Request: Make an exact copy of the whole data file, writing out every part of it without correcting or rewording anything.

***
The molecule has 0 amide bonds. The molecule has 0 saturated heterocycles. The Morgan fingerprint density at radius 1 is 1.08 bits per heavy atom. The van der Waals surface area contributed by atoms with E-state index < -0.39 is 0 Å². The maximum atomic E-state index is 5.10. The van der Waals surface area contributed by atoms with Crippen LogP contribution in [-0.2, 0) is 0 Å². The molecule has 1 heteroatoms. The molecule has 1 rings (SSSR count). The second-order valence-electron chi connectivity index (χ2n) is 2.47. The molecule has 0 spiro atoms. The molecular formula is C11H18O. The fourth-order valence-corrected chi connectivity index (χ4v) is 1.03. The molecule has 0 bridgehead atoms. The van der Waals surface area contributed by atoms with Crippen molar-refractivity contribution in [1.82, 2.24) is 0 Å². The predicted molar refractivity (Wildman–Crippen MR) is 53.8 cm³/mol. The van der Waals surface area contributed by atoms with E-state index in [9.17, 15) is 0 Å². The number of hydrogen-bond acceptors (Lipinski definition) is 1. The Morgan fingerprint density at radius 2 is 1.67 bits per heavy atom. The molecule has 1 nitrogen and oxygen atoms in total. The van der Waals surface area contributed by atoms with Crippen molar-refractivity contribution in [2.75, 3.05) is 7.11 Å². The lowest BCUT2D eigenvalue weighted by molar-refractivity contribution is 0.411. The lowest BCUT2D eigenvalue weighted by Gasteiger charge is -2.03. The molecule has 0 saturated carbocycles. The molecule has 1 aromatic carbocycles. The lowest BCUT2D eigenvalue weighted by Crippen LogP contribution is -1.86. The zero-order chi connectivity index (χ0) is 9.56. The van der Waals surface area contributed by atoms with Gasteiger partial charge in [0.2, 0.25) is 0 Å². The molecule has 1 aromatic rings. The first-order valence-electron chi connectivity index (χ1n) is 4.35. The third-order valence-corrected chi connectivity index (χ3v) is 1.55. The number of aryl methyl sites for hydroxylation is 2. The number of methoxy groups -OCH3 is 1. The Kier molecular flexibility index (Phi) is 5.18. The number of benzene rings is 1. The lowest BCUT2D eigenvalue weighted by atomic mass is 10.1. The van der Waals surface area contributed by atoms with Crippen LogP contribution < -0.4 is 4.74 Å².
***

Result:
The molecule has 0 amide bonds. The molecule has 0 saturated heterocycles. The Morgan fingerprint density at radius 1 is 1.08 bits per heavy atom. The van der Waals surface area contributed by atoms with E-state index < -0.39 is 0 Å². The maximum atomic E-state index is 5.10. The van der Waals surface area contributed by atoms with Crippen LogP contribution in [-0.2, 0) is 0 Å². The molecule has 1 heteroatoms. The molecule has 1 rings (SSSR count). The second-order valence-electron chi connectivity index (χ2n) is 2.47. The molecule has 0 spiro atoms. The molecular formula is C11H18O. The fourth-order valence-corrected chi connectivity index (χ4v) is 1.03. The molecule has 0 bridgehead atoms. The van der Waals surface area contributed by atoms with Crippen molar-refractivity contribution in [1.82, 2.24) is 0 Å². The predicted molar refractivity (Wildman–Crippen MR) is 53.8 cm³/mol. The van der Waals surface area contributed by atoms with E-state index in [9.17, 15) is 0 Å². The number of hydrogen-bond acceptors (Lipinski definition) is 1. The Morgan fingerprint density at radius 2 is 1.67 bits per heavy atom. The molecule has 1 nitrogen and oxygen atoms in total. The van der Waals surface area contributed by atoms with Crippen molar-refractivity contribution in [2.75, 3.05) is 7.11 Å². The lowest BCUT2D eigenvalue weighted by molar-refractivity contribution is 0.411. The lowest BCUT2D eigenvalue weighted by Gasteiger charge is -2.03. The molecule has 0 saturated carbocycles. The molecule has 1 aromatic carbocycles. The lowest BCUT2D eigenvalue weighted by Crippen LogP contribution is -1.86. The zero-order chi connectivity index (χ0) is 9.56. The van der Waals surface area contributed by atoms with Gasteiger partial charge in [0.2, 0.25) is 0 Å². The molecule has 1 aromatic rings. The first-order valence-electron chi connectivity index (χ1n) is 4.35. The third-order valence-corrected chi connectivity index (χ3v) is 1.55. The number of aryl methyl sites for hydroxylation is 2. The number of methoxy groups -OCH3 is 1. The Kier molecular flexibility index (Phi) is 5.18. The number of benzene rings is 1. The lowest BCUT2D eigenvalue weighted by atomic mass is 10.1. The van der Waals surface area contributed by atoms with Crippen LogP contribution < -0.4 is 4.74 Å².